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Contrary to what scholars long thought, colonial America was alive with the sound of music. Indeed, the very first book printed in the English-speaking colonies was a book of sacred music. The Bay Psalm Book, published in Cambridge, Massachusetts in 1641, sought to make it easy for congregations to sing psalms, which ministers regarded as a form of prayer.

To be sure, some strict Calvinists and Quakers expressed an intensely negative attitude toward music, reflecting their hostility toward all kinds of worldly amusements. For example, in 1716, Quakers in Philadelphia advised members of the Society of Friends "against 'going to or being in any way concerned in plays, games, lotteries, music and dancing.'"

Nevertheless, music was far more prevalent in colonial America than previously suspected. There were as many as 7000 songs based on psalms published in America from 1698 to 1810. Musical instruments ranged from dulcimers and flutes to harpsichords, organs, recorders, trumpets, and violins,

The kinds of music were wide-ranging. There was both vocal and instrumental music. Music was used for entertainment, but also served a wide range of social functions. There was ceremonial music, dancing music, military music, and theatrical music. In addition to sacred music, there were diverse forms of secular music, including ballads, carols, folk songs, hymns, and ribald songs in taverns.

Diversity—religious, racial, and regional—were hallmarks of music in colonial America. Religious diversity was especially pronounced. Whereas Anglicans welcomed organs and choirs into their churches, Congregationalists and Presbyterians did not. These latter congregations sang psalms a capella (without instrumental accompaniment). It was not until the Great Awakening, the religious revivals that swept the colonies during the 1730s and 40s that instrumental music and choirs began to appear in areas where Calvinist orthodoxy predominated. For the most part, in colonial America, interest in balls, concerts, and opera was largely confined to Anglicans, and to a lesser extent among Catholics and Lutherans.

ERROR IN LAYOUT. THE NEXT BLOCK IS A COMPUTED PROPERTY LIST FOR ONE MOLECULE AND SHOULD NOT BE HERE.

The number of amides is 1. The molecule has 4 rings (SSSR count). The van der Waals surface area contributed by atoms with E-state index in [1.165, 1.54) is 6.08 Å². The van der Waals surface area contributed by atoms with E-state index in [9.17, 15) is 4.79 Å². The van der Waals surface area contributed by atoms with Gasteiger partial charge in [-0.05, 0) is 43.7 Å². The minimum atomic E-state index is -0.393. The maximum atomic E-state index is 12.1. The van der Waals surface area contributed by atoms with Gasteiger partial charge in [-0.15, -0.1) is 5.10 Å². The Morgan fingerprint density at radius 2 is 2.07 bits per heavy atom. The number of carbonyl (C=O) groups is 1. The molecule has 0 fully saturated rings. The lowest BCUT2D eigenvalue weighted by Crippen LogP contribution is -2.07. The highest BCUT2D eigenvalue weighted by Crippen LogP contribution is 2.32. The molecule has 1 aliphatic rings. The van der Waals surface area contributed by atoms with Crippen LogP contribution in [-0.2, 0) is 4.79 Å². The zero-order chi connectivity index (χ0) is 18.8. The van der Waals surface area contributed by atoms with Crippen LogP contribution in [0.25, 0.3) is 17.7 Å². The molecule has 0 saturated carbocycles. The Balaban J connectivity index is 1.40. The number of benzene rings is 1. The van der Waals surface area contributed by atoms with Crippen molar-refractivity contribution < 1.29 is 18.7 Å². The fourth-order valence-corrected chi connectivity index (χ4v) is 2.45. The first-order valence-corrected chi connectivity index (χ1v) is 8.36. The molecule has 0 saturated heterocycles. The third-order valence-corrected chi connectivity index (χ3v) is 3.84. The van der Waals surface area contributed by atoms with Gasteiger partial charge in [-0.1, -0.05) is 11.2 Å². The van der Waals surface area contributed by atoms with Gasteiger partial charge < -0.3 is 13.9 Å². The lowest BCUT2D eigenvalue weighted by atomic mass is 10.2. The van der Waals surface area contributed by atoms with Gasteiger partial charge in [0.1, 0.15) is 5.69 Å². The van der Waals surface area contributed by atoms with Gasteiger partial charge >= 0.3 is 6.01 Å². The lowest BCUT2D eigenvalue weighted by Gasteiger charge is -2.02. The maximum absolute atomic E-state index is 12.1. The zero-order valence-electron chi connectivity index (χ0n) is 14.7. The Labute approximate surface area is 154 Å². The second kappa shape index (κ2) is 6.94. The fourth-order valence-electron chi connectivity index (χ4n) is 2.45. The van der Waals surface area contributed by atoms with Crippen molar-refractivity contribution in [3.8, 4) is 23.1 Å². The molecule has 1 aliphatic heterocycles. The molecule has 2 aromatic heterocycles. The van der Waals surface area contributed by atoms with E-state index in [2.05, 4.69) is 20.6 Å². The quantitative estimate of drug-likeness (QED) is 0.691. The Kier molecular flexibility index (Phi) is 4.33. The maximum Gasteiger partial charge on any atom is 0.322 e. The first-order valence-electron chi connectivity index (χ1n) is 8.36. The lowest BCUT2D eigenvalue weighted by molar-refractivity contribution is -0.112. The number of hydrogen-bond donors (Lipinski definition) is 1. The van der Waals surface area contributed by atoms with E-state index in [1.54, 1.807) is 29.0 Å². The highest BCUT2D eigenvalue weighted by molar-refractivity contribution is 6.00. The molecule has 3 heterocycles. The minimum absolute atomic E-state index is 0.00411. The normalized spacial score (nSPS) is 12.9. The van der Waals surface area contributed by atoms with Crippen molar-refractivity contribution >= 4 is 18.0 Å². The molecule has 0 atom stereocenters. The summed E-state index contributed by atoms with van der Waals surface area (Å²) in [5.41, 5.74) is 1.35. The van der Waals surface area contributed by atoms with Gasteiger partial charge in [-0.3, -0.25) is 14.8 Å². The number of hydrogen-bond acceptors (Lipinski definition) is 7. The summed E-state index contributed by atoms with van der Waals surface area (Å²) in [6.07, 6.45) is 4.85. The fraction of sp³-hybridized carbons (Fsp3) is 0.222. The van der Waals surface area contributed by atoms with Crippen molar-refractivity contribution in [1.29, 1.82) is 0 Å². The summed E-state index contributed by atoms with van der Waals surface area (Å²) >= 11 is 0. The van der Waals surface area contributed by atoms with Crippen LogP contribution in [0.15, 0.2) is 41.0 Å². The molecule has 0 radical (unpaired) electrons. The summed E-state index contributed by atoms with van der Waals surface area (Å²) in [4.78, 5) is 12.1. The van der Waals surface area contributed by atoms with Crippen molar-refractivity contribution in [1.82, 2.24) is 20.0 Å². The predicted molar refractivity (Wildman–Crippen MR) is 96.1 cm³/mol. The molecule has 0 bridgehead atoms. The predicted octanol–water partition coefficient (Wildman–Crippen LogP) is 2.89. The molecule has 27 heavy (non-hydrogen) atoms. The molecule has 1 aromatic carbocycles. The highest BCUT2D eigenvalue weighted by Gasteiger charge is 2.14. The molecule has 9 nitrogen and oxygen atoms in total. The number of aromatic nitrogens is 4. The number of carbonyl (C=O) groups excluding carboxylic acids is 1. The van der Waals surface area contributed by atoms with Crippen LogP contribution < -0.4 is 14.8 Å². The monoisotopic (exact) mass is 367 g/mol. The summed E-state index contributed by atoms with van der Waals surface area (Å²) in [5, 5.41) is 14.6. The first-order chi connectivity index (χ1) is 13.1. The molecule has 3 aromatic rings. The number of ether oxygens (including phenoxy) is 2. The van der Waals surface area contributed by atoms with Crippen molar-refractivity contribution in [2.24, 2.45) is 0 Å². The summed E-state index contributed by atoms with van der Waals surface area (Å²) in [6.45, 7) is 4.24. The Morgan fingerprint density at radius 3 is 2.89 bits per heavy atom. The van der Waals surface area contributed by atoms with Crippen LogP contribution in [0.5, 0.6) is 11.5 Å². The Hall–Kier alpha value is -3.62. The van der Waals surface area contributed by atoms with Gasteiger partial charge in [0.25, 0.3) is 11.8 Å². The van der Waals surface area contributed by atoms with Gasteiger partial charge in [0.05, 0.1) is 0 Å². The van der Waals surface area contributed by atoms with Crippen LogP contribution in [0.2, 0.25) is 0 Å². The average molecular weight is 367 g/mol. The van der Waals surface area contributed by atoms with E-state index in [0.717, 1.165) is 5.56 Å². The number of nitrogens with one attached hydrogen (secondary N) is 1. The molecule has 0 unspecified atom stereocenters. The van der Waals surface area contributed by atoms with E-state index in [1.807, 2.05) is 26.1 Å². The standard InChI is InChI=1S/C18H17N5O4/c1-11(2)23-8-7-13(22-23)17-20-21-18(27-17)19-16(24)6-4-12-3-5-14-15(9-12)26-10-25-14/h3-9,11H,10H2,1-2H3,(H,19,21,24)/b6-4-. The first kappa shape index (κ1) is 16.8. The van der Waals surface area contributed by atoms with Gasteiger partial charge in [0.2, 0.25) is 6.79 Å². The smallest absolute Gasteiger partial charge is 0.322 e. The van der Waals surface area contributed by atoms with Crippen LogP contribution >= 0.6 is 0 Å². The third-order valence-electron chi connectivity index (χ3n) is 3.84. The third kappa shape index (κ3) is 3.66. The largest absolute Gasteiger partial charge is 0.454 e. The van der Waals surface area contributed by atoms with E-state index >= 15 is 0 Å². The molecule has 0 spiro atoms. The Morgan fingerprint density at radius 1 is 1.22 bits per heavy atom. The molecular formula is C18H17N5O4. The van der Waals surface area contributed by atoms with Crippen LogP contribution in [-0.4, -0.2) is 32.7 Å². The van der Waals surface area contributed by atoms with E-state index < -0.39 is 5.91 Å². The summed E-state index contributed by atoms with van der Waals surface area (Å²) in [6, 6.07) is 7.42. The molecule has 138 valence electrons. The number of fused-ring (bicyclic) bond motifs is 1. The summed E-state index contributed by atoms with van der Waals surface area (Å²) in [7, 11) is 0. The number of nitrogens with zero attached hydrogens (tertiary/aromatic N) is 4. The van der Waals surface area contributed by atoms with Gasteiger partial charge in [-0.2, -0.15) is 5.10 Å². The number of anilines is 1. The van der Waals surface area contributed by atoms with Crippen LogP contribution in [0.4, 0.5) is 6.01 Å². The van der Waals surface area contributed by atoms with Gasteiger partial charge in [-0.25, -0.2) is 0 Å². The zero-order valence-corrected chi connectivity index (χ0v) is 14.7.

The singing of psalms was an especially important part of religious practice among the English colonists. Especially among New Englanders, the tunes were far less important than the words. It was not uncommon for one member of the congregation to read the psalm's words, line by line, and have the worshipers sing each line in turn. This practice, known as "lining-out," provoked a great deal of controversy in the early eighteenth century, since congregants were able to sing almost any way they wished. As one observer commented "tis hard to find Two [congregations] that Sing exactly alike. Reformers, arguing that tunes should be standardized, sponsored singing schools, produced tune books, and, by the 1750s, formed the first church choirs.

Music making prior to the American Revolution was largely an amateur activity. The first known concert in the American colonies took place in Boston in 1729, but the city did have a dedicated concert hall until 1754. It wasn't until 1730 that the first known advertisement for music lessons appeared in Philadelphia and not until 1757 that the first public concert took place in that city. The first music store in the colonies opened in Philadelphia in 1759.

Old Hundred
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Yankee Doodle
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Yankee Doodle
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Yankee Doodle
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